• john nash avoncliffe


john nash avoncliffe

John Nash, “Avoncliffe: from the Aqueduct”

In today’s poetry feature, Stephen finds peace at the journey’s end…

I first encountered the word “bourne” in the title of a poem by Christina Rossetti.  I had no idea what it meant, but I immediately felt that it was a lovely word.  There was something about the look and the sound and the feel of it that was restful and peaceful.  It conveyed a sense of repose.

The Oxford English Dictionary defines the word — in the sense used by Rossetti — as follows:  “The limit or terminus of a race, journey, or course; the ultimate point aimed at, or to which anything tends; destination, goal.”

I later came across the word again in a poem by Walter de la Mare.


The Bourne

Rebellious heart, why still regret so much
A destiny which all that’s mortal shares?
Surely the solace of the grave is such
That there naught matters; and, there, no one cares?

Nor faith, nor love, nor dread, nor closest friend
Can from this nearing bourne your footfall keep:
But there even conflict with your self shall end,
And every grief be reconciled in Sleep.

Walter de la Mare, O Lovely England and Other Poems (1953).


The word brings to mind a passage from one of my favorite books.

“I always turn out of my way to walk through a country churchyard; these rural resting-places are as attractive to me as a town cemetery is repugnant. I read the names upon the stones, and find a deep solace in thinking that for all these the fret and the fear of life are over.  There comes to me no touch of sadness; whether it be a little child or an aged man, I have the same sense of happy accomplishment; the end having come, and with it the eternal peace, what matter if it came late or soon?  There is no such gratulation as Hic jacet.  There is no such dignity as that of death.  In the path trodden by the noblest of mankind these have followed; that which of all who live is the utmost thing demanded, these have achieved. I cannot sorrow for them, but the thought of their vanished life moves me to a brotherly tenderness.  The dead, amid this leafy silence, seem to whisper encouragement to him whose fate yet lingers:  As we are, so shalt thou be; and behold our quiet!”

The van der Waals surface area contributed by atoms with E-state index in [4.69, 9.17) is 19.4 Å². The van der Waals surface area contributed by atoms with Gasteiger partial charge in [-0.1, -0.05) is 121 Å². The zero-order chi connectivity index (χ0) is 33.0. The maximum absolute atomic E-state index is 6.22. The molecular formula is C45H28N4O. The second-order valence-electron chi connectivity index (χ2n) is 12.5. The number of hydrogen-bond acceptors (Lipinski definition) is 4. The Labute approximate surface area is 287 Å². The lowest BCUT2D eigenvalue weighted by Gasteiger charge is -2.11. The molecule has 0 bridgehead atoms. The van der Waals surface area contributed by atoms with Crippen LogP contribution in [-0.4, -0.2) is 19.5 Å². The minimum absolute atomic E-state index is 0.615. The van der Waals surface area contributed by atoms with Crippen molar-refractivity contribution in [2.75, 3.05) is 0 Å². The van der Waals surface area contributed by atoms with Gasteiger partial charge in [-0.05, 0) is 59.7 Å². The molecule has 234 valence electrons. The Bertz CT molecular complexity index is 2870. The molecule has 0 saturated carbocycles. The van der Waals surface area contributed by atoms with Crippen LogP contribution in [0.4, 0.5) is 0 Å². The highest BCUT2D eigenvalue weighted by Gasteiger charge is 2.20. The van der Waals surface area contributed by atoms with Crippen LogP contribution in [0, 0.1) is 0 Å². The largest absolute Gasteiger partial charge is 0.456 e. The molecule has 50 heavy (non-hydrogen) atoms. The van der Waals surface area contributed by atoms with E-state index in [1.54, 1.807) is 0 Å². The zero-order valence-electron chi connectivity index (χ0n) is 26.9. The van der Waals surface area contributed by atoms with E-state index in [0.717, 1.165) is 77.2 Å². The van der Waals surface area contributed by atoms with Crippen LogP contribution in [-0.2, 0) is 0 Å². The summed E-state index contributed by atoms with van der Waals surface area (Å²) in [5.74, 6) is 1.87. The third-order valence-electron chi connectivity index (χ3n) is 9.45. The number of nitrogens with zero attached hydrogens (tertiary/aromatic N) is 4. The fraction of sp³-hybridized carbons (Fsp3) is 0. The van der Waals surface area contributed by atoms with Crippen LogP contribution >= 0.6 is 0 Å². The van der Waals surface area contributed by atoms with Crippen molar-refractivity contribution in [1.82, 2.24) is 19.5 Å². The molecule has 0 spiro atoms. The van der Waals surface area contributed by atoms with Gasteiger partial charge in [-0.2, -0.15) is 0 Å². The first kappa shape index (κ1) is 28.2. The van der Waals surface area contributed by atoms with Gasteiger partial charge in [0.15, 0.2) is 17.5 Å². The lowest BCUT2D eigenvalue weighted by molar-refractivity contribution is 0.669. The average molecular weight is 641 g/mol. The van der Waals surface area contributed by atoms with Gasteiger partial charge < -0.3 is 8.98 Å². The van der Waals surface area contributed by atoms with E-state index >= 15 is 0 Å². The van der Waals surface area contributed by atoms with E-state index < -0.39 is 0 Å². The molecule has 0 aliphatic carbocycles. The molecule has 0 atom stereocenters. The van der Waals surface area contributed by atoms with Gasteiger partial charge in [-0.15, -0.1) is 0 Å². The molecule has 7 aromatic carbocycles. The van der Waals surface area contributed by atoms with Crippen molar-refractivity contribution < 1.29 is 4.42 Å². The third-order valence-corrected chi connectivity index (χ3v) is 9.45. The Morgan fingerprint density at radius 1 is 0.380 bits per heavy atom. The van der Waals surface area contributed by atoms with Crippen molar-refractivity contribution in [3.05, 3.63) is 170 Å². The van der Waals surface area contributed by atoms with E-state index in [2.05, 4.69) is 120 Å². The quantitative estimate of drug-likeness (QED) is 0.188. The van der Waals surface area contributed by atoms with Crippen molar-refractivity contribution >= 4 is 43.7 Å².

George Gissing, The Private Papers of Henry Ryecroft (1903), pages 183-184.

The OED defines “gratulation” as “manifestation or expression of joy; a rejoicing,” or “a feeling of gratification, joy, or exultation; rejoicing in heart.”  Another sense (designated as obsolete) is “reward, recompense.”

Here is the poem in which I first discovered “bourne.”


The Bourne
Underneath the growing grass,
     Underneath the living flowers,
     Deeper than the sound of showers:
     There we shall not count the hours
By the shadows as they pass.

Youth and health will be but vain,
     Beauty reckoned of no worth:
     There a very little girth
     Can hold round what once the earth
Seemed too narrow to contain.

Christina Rossetti,The Prince’s Progress and Other Poems (1866).


nash farm

Share This Post

About Author Profile: Stephen Pentz

Stephen Pentz curates poems and pictures at the First Known When Lost blog.

One thought on “Bourne

  1. george.jansen55@gmail.com'
    February 8, 2015 at 17:19

    It seems to me that I must have first encountered “bourne” in quite a different context, Scotty Briggs’s discussion with the minister in Roughing It:

    Yes—kicked the bucket—”
    “Ah—has departed to that mysterious country from whose bourne no traveler returns.”
    “Return! I reckon not. Why pard, he’s dead!”

    Having said that, the notion of bourne or bound does carry something impressive about it. Eschatology is a major division of Christian theology, yet “eschaton” can be an ordinary enough word in Greek: Odysseus nestles into the dried leaves in Phaiakia as one turns a torch hot side down at the end of a field, “agrou ep’ eskatie”. And “tekmor” can be a boundary, but also a finishing (as of Troy) or an oath or pledge.

Comments are closed.